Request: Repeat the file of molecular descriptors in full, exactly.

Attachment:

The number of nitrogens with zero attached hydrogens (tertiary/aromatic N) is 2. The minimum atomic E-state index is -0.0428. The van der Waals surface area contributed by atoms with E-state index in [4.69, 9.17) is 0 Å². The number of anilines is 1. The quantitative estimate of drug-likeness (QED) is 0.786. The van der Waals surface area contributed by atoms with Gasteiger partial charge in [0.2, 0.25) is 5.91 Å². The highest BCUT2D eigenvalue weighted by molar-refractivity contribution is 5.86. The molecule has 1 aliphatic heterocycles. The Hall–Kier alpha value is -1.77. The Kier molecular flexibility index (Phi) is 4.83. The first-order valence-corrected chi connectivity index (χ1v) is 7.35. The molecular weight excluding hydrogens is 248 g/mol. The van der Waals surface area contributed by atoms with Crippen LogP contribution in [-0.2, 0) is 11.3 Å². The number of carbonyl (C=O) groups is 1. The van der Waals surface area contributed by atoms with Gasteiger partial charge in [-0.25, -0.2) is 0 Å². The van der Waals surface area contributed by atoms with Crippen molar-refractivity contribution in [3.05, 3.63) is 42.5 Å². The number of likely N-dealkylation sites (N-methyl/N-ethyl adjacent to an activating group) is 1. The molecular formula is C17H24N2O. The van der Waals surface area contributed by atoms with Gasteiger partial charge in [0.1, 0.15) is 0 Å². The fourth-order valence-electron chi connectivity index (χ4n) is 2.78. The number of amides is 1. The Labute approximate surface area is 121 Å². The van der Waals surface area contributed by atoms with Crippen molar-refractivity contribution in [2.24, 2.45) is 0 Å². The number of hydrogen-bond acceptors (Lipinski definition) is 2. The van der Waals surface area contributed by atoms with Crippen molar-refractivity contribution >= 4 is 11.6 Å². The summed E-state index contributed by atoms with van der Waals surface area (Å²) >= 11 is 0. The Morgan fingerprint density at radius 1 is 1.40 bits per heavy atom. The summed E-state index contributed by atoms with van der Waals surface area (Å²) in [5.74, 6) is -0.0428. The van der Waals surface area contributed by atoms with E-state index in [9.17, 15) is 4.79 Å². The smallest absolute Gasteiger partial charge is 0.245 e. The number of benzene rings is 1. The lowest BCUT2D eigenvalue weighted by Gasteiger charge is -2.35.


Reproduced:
The number of nitrogens with zero attached hydrogens (tertiary/aromatic N) is 2. The minimum atomic E-state index is -0.0428. The van der Waals surface area contributed by atoms with E-state index in [4.69, 9.17) is 0 Å². The number of anilines is 1. The quantitative estimate of drug-likeness (QED) is 0.786. The van der Waals surface area contributed by atoms with Gasteiger partial charge in [0.2, 0.25) is 5.91 Å². The highest BCUT2D eigenvalue weighted by molar-refractivity contribution is 5.86. The molecule has 1 aliphatic heterocycles. The Hall–Kier alpha value is -1.77. The Kier molecular flexibility index (Phi) is 4.83. The first-order valence-corrected chi connectivity index (χ1v) is 7.35. The molecular weight excluding hydrogens is 248 g/mol. The van der Waals surface area contributed by atoms with Crippen LogP contribution in [-0.2, 0) is 11.3 Å². The number of carbonyl (C=O) groups is 1. The van der Waals surface area contributed by atoms with Gasteiger partial charge in [-0.25, -0.2) is 0 Å². The van der Waals surface area contributed by atoms with Crippen molar-refractivity contribution in [3.05, 3.63) is 42.5 Å². The number of likely N-dealkylation sites (N-methyl/N-ethyl adjacent to an activating group) is 1. The molecular formula is C17H24N2O. The van der Waals surface area contributed by atoms with Gasteiger partial charge in [0.1, 0.15) is 0 Å². The fourth-order valence-electron chi connectivity index (χ4n) is 2.78. The number of amides is 1. The Labute approximate surface area is 121 Å². The van der Waals surface area contributed by atoms with Crippen molar-refractivity contribution in [2.24, 2.45) is 0 Å². The number of hydrogen-bond acceptors (Lipinski definition) is 2. The van der Waals surface area contributed by atoms with Crippen molar-refractivity contribution >= 4 is 11.6 Å². The summed E-state index contributed by atoms with van der Waals surface area (Å²) >= 11 is 0. The Morgan fingerprint density at radius 1 is 1.40 bits per heavy atom. The summed E-state index contributed by atoms with van der Waals surface area (Å²) in [5.74, 6) is -0.0428. The van der Waals surface area contributed by atoms with E-state index in [9.17, 15) is 4.79 Å². The smallest absolute Gasteiger partial charge is 0.245 e. The number of benzene rings is 1. The lowest BCUT2D eigenvalue weighted by Gasteiger charge is -2.35.